To create a slope map, like the one shown above, we first start with a digital elevation model, or DEM. A DEM is a file that records changes in topography across a landscape. Each data point on the DEM, known as grid cells, represents the average elevation of that area of the ground. The DEMs we use, which are freely available from the US Geological Survey, have cell sizes of 30 x 30 meters. Thanks to orbital satellites, DEMs have been created for the entire world. LiDAR sensors mounted on aircraft or even drones can provide sub-inch elevation readings. Highly precise DEMs over a large area can crash computers, so 30 x 30 meters balances precision with time and computer processing costs—aka frustration.
The slope calculated by comparing the elevation of each grid cell to all its neighbors, resulting in a map that is like a sheet draped over the DEM. Presto! You have a cost surface to calculate the LCP between any two points. How an LCP is calculated may be more detailed than you care to read, so we will move on. A quick internet search for least cost paths can satiate those hungry for the specifics.
The map below shows a portion of the LCP between Tonto National Monument (TMN) and Tuzigoot, based on slope. In this example, the path follows Tonto Creek to the edge of the map.
You may say to yourself, “It’s following a stream, I’m not surprised.” It’s a logical thought. Barring a waterfall, the area flanking a stream does not have dramatic changes in slope, as compared to that hill with Catclaw Acacia. That said, the direction and terrain a site sits on will take slope LCPs away from waterways.
We could stop at this point and say this is the route between TNM and Tuzigoot—or, more correctly, go into the field and look for signs of the path. But there are other costs beyond slope that may shape a route.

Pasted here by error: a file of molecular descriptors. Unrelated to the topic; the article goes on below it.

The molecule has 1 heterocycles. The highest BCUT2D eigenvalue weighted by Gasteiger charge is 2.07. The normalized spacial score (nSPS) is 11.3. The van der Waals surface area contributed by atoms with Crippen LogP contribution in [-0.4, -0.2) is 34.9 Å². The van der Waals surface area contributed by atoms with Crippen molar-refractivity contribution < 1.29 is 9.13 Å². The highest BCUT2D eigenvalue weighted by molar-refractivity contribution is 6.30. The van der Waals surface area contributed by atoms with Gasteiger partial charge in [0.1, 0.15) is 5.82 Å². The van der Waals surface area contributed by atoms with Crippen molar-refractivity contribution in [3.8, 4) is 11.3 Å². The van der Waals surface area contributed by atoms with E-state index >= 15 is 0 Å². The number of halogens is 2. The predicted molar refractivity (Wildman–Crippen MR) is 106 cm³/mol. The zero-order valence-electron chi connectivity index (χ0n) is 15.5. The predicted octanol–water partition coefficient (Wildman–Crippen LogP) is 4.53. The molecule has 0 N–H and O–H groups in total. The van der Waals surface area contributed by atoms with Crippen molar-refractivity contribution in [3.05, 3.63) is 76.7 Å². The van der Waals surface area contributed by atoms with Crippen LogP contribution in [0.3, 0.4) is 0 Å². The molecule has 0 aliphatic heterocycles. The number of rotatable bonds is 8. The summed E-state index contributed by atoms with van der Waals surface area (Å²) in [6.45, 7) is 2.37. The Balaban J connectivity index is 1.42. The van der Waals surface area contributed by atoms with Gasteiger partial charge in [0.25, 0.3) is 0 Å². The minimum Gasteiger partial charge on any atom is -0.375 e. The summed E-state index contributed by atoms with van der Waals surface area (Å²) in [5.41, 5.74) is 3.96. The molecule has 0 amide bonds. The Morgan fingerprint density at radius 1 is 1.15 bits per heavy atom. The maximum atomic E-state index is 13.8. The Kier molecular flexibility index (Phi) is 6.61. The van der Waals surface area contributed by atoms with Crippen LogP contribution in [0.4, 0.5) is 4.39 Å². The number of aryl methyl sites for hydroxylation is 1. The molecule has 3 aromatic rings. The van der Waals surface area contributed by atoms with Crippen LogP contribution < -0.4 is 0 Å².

For a study of trails from TNM to other parts of the Southwest, we created LCPs to minimize the amount of energy or kilocalories someone would expend walking (Kcal) and the amount of time needed to reach the destination, in addition to slope. The results show that despite going to the same location, the three types of paths could be miles from each other and run through very different terrain. The map below shows the three paths from TNM to Tuzigoot. Although they parallel each other through the area shown, they do not completely overlap. Instead, the slope LCP meanders, while the Kcal and time paths take a more direct route.
So, what does path cost tell us about the past?
Digital Paths and Social Connections
Paths are not simply the way people traveled, but often also hold social meaning. Consider Route 66: More than a road between Chicago and Santa Monica, California, it evokes the freedom and possibility of the postwar years. Among the Akimel O’Odham, the Komatke Trail is a part of origin stories. Special places are just as likely to shape a route as a steep incline.
Least cost paths have been used to understand the migration of people from Mesa Verde to the upper Rio Grande and to highlight distant social connections. For us, it provides a starting point. We can now test the validity of the routes by reviewing archaeological records and on-the-ground survey.
Further, it allows us to compare the paths to site locations and artifact assemblages. A site “in the middle of nowhere” with significantly more nonlocal decorated pottery than its neighbors may have been a waypoint along a trail, say between TNM and the Little Colorado River or the Phoenix Basin.
In sum, digital paths can show the routes to social organization and relations in the past.